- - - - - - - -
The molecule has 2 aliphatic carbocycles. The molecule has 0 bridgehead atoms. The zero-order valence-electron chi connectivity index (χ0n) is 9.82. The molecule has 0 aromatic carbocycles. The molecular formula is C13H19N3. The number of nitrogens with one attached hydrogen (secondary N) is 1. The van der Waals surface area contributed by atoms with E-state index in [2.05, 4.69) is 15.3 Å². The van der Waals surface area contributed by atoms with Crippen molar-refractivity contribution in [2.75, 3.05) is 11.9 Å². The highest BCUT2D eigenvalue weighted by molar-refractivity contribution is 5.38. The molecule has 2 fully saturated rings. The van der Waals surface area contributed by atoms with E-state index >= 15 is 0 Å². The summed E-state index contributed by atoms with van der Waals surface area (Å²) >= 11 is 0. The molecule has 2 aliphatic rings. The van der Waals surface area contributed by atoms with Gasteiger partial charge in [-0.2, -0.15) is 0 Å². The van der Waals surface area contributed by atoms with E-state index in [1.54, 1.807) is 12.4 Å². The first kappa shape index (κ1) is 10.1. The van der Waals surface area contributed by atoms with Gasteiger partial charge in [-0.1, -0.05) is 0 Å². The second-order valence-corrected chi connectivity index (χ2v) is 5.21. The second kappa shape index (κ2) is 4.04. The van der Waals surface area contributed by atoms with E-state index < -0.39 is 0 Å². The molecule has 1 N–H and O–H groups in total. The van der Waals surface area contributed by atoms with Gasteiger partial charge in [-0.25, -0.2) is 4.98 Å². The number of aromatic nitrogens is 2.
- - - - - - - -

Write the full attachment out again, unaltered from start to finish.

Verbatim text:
The molecule has 2 aliphatic carbocycles. The molecule has 0 bridgehead atoms. The zero-order valence-electron chi connectivity index (χ0n) is 9.82. The molecule has 0 aromatic carbocycles. The molecular formula is C13H19N3. The number of nitrogens with one attached hydrogen (secondary N) is 1. The van der Waals surface area contributed by atoms with E-state index in [2.05, 4.69) is 15.3 Å². The van der Waals surface area contributed by atoms with Crippen molar-refractivity contribution in [2.75, 3.05) is 11.9 Å². The highest BCUT2D eigenvalue weighted by molar-refractivity contribution is 5.38. The molecule has 2 fully saturated rings. The van der Waals surface area contributed by atoms with E-state index >= 15 is 0 Å². The summed E-state index contributed by atoms with van der Waals surface area (Å²) >= 11 is 0. The molecule has 2 aliphatic rings. The van der Waals surface area contributed by atoms with Gasteiger partial charge in [-0.2, -0.15) is 0 Å². The van der Waals surface area contributed by atoms with E-state index in [1.54, 1.807) is 12.4 Å². The first kappa shape index (κ1) is 10.1. The van der Waals surface area contributed by atoms with Gasteiger partial charge in [-0.1, -0.05) is 0 Å². The second-order valence-corrected chi connectivity index (χ2v) is 5.21. The second kappa shape index (κ2) is 4.04. The van der Waals surface area contributed by atoms with E-state index < -0.39 is 0 Å². The molecule has 1 N–H and O–H groups in total. The van der Waals surface area contributed by atoms with Gasteiger partial charge in [-0.25, -0.2) is 4.98 Å². The number of aromatic nitrogens is 2.